In the past, intelligence personnel at the NSA have been accused of sharing nude photos of innocent civilians it intercepted through its surveillance programs. Of course, such childish misconduct pales in comparison to that when in 2014, CIA personnel were caught hacking Senate computers, for no other reason than they felt the Senate had wronged them regarding a sensitive document.

Flynn is just the latest victim in a disturbing pattern of reckless and defiant behavior from individuals embedded in the Intelligence Community who are unwilling to heed the rule of law, and who act to further their own interests above those of even the President of the United States or Congress.

Herein lies the most concerning issue. When unelected, nameless bureaucrats send a warning shot across the bow of the White House, it presents a serious problem that cannot simply be ignored or dismissed as an isolated incident. In addition to vigorously pursuing the individuals behind the felonious leaking of Flynn’s phone calls, Congress and the Trump White House should see this incident as proof that America’s secret surveillance programs are in desperate need of an overhaul; and that Washington should be reining in these programs, not expanding them as many are advocating.

Intelligence officials may fancy themselves as above Congress or the White House, but they are not above the law. It is high time they are given a hard constitutional rap on the knuckles.

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Of the many words to describe Donald Trump, “measured” and “precise” are not among them. This, of course, is not necessarily a bad thing for a larger-than-life figure like Trump. His grandiose demeanor and over-the-top rhetoric is not only responsible for his celebrity status and immense wealth, but his political fortunes as well.

The hallmark of the 2016 Trump presidential campaign was Trump’s broad, sweeping pronouncements about the “sad” state of America; on issues from immigration to terrorism to outsourcing, and more. His ability to channel populist angst about the failures of the Establishment to address the real problems facing Americans was masterful, especially considering his solutions to such problems were no less vague and simplistic. The tactic worked, and Trump won the election. However, that was the campaign, in which exaggerated rhetoric and bite-sized solutions are a candidate’s stock-in-trade.

Serving as president of the United States, however, is far different; or at least it should be. A sure sign of this is the hullabaloo over Trump’s executive order regarding the temporary halt of refugees from foreign countries, and a pause in travel for residents of seven countries considered terrorist hotspots. On intentions alone, the executive order was both a reasonable and a practical first-step to ensuring America’s national security interests were not being sacrificed in the name of globalist altruism. Given Europe’s ongoing battle with domestic terrorism due in part to the flood of refugees from the Middle East, it would have been irresponsible not to immediately review our policies in this regard.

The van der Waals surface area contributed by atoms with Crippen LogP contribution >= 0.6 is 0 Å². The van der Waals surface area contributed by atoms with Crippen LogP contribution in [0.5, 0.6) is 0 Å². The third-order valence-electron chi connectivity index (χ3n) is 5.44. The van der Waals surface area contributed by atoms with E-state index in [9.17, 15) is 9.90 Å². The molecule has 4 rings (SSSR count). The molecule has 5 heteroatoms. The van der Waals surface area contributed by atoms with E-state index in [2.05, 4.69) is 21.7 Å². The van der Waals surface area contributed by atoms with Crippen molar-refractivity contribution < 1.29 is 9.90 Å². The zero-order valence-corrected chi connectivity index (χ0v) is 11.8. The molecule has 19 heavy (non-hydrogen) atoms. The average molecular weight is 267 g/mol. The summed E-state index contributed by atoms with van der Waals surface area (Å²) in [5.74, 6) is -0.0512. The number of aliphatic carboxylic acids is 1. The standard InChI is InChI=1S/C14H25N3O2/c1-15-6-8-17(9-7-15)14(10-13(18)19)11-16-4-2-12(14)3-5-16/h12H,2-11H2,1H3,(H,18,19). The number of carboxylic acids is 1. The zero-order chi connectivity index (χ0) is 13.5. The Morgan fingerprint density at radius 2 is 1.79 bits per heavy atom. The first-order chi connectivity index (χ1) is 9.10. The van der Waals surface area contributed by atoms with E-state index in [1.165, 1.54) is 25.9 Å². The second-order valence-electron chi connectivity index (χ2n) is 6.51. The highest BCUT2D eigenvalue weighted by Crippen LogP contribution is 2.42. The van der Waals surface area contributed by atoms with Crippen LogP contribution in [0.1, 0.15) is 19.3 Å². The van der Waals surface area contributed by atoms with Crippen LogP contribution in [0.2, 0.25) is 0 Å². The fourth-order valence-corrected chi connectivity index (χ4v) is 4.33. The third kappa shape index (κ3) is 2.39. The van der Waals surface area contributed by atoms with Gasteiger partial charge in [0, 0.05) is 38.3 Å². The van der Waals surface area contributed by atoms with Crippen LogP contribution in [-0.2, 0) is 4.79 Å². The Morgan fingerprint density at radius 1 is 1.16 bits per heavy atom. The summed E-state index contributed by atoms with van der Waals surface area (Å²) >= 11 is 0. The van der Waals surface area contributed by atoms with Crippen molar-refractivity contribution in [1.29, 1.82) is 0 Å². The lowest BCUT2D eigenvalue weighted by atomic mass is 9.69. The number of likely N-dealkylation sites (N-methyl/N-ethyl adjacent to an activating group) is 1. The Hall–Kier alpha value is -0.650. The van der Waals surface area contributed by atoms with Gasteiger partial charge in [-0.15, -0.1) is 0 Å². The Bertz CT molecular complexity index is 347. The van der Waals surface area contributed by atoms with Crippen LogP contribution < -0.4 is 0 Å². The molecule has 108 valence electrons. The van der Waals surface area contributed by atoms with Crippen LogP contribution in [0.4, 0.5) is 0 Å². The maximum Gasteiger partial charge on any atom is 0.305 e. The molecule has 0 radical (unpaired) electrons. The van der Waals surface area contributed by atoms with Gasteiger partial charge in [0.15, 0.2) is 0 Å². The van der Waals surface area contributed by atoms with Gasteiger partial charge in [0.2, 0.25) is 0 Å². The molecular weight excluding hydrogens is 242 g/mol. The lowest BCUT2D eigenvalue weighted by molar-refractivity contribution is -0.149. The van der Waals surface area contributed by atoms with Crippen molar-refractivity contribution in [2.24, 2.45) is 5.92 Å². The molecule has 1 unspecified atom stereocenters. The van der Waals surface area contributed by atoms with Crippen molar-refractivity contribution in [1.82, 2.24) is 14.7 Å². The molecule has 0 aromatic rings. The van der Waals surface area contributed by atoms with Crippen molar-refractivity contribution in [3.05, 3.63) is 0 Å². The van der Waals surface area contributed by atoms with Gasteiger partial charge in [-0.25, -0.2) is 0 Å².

Yet, as the saying goes, the road to Hell — or in this case the federal court system — is paved with good intentions . . . and, poor execution.

Such seems to be the case with the so-called “travel ban” executive order. Instead of working with the various federal agencies involved with immigration policy — prepping them on the incoming changes and soliciting their advice for its implementation — the Trump White House reportedly rushed its release; giving little notice to Homeland Security and failing to have the policies properly reviewed by the Justice Department. The final result of what should have been a noteworthy policy change was mass confusion, mass protests, and a continuing court battle over its constitutionality.

The White House did itself no favors with the release of the order or in its subsequent explanations; using terms like “extreme vetting” to describe the changes, without ever defining what, exactly, “extreme vetting” actually means.

For starters, “vetting” is not a legal term, so its use to describe changes to a legal process only muddies the water. Secondly, the federal government (and the president in particular) already possesses broad powers to police America’s borders and ports of entry. Such powers include warrantless searches of persons, luggage, or vehicles; powers which the president or those agencies involved can change or expand anytime, without issuing an executive order or calling on Congress for legislative authority.

Furthermore, the Obama Administration frequently asserted the government’s right to inspect and detain electronics from all persons traveling into the United States, and to copy any information stored on those devices. Add to this the fact that U.S. Customs and Border Protection recently started collecting social media account information for those applying for travel to the United States, and you have an extremely robust “vetting” process already in place.

Thus, outside of any updates to the internal processes of the State Department and other agencies involved in approving refugees or foreign travelers, the government already has at its disposal a broad arsenal of “extreme vetting” powers. So, if the changes were, in fact, behind-the-scenes, why was this not explicitly detailed by the Trump Administration when announcing the policy, rather than brushing aside the changes with overly simplistic and utterly meaningless terminology?